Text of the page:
Batsheva – The Young Ensemble.
(photo credit: PR)
Batsheva Dance Company showcased Adam (human being), by guest choreographer Roi Assaf, and Yag, a revival of a 20-year-old creation of Ohad Naharin’s.
There are some similarities between the two pieces, some motifs and moods that resonate with shared observations of human traits.
Assaf, a former disciple of Emanuel Gat, recently started to make a name for himself on international stages. His piece opens as 11 dancers enter separately, each naming aloud various parts of their bodies; nose, eyelashes, heels, etc., while they touch them or move them. Their recitation, fluent or disrupted, is the main soundtrack, alternating between sections of a delicate piano rendition of Debussy’s Suite Bergamasque.
Roi focuses on the material body, laying the ground for deeper investigation into human behavior. Studying human interactions, he wondered how much liberty people take with regard to others’ bodies and territory. His grim reflection recalled the famous installation by visual artist Marina Abramovic, who allowed viewers to touch her with various objects.
What started hesitantly soon became abusive, even violent. Similar acceleration happened here, on a milder scale. Gentle touches of an uncooperative partner led to pawing and bold objectification of the other, mainly females. A voice recites a sentence: “Imagine a human being. It could be anyone. If you could touch him once, where would you touch?” One can hardly stay indifferent. Assaf’s reflective creation leaves a mark that may take a while to fade.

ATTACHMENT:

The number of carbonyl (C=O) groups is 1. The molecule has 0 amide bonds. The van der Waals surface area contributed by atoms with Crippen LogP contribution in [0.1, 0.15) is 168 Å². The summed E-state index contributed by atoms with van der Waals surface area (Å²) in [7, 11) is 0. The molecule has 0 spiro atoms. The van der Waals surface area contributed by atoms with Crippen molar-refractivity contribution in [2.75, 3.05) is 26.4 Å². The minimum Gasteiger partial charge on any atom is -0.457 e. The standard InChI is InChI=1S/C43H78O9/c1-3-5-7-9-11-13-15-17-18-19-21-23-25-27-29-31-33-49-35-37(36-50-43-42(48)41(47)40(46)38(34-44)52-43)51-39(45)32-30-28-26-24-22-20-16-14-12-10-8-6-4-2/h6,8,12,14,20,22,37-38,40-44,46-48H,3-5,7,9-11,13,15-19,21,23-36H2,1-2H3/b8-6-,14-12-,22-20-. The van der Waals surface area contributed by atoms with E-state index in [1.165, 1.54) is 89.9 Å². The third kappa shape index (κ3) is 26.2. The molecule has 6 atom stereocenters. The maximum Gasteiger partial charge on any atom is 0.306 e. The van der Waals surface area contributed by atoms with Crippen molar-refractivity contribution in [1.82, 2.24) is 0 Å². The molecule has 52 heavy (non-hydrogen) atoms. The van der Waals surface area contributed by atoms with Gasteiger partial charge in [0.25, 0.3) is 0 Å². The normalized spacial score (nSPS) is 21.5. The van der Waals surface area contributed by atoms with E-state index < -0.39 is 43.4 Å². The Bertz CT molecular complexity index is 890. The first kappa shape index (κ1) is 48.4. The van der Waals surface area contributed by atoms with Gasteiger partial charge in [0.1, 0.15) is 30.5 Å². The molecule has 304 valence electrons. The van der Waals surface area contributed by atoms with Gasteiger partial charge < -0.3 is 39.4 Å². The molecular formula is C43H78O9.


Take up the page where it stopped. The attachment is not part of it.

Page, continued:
Obsession and dysfunctional human behavior are also part of Yag. For a change it’s not an abstract creation, but the deconstructive story of a family of three generations. Each relay the fragmented memory of their history. Naharin constructed Yag with a tongue-in-cheek attitude, and although the family members often act disturbed or out of touch, we get familiar with their weird, disharmonious handling of their reality and family ties.
All six dancers recite the story from their own point of view. Out of the blue comes the icing on the cake, as the voice of little girl stumbling to read her story of how she loves to eat sour food, including peeled lemons, pickles and sauerkraut, yet everyone told her that she is sweet – and she is. And so is the work, though it feels a bit dated. Yet its sweet, funny ending may keep it afloat.